- She has a beautiful singing voice.
- Despite crying way too much throughout the entire film, there's only one instance where Thumbelina has a valid reason to cry, and that's the scene where she finds out the news from Ms. Fieldmouse that her love interest Prince Cornelius is found stone-cold in the snow and presumed dead, which is relatable to audiences since losing a love interest to (presumed) death is incredibly heartbreaking in real life.
- Near the end of the film when she is forced to marry Mr. Mole, she finally stands up for herself to leave the mole at the altar because she doesn't love him, as well as to outright reject the lustful Grundel Toad who chased after her to her wedding, which are her only acts of agency throughout the entire film, meaning she does have some minor character development, though that isn't saying much.
- Despite her being extremely immature and whiny throughout her film, as well as her toddler-like mentality age, at least she doesn't stoop so low as to do things most spoiled bratty toddlers would do like throwing meltdowns.
- To be fair, she acts the way she is in the film because she was practically a newborn in most of the events of the film despite having the physical appearance of a teenager.
- Like mentioned before, she was tolerable in the first twenty-two minutes of the film.
- Despite being unlikable and not a well-written character, she is a much better character in the book (and in other cartoon adaptations), and Don Bluth would eventually learn from his mistakes and therefore his next princess, Anastasia, thankfully avoided all these problems Thumbelina had as listed above.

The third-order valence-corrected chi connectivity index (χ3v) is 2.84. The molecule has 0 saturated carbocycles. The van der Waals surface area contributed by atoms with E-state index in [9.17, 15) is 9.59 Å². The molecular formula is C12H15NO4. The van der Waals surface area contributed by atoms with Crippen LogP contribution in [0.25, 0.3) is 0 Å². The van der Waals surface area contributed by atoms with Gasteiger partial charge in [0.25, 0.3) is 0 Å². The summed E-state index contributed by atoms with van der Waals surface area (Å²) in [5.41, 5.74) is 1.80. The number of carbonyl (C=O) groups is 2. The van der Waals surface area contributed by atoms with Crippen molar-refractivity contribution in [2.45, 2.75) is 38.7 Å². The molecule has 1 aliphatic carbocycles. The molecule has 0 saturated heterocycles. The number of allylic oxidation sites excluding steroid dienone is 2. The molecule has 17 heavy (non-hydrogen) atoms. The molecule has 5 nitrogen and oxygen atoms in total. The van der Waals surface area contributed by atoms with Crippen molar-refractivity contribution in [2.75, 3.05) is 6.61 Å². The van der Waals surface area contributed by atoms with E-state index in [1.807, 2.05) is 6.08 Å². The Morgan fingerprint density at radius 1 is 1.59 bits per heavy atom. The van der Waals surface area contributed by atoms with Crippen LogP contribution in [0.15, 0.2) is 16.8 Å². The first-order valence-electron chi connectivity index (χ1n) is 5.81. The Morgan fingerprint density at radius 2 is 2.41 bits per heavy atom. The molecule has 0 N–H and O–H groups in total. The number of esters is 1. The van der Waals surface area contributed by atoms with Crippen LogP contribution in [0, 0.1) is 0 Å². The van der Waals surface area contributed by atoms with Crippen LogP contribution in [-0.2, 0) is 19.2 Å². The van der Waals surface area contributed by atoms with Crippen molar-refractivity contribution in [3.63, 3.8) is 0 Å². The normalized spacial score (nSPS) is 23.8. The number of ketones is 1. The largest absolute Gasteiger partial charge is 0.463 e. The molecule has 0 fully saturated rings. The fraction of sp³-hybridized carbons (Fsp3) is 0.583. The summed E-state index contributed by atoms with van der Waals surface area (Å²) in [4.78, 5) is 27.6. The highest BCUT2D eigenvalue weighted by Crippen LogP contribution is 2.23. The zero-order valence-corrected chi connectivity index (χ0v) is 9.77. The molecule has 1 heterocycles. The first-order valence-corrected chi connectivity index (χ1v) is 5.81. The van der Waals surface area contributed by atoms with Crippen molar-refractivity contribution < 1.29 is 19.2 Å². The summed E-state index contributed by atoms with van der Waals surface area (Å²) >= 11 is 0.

- She can be considered a "so bad, it's good" character, and she can be slightly funny at times.
- Thumbelina is the second Hans Christian Andersen heroine voiced by Jodi Benson, the other one being Ariel from Disney's The Little Mermaid, who is a far better-written character than her. Coincidentally, both heroines do share several similarities, as both of them are also cute redhead teenage girls with childlike mindsets that want something more out of life than what their respective lives they were originally born with, except that Ariel is a likable and well-written character while Thumbelina is none of those things.
- In addition to Disney accepting the deal with 21st Century Fox (including 20th Century Fox, which owns current rights to the character's film as of 2002) as of March 20, 2019, Thumbelina is an unofficial Disney princess and is not part of the "Disney Princess" catalog, hence reuniting both Disney's Ariel and Don Bluth's Thumbelina under the same roof. Due to Anastasia being much more successful than Thumbelina, it's more likely that Anastasia will become part of the Disney Princess catalog than Thumbelina.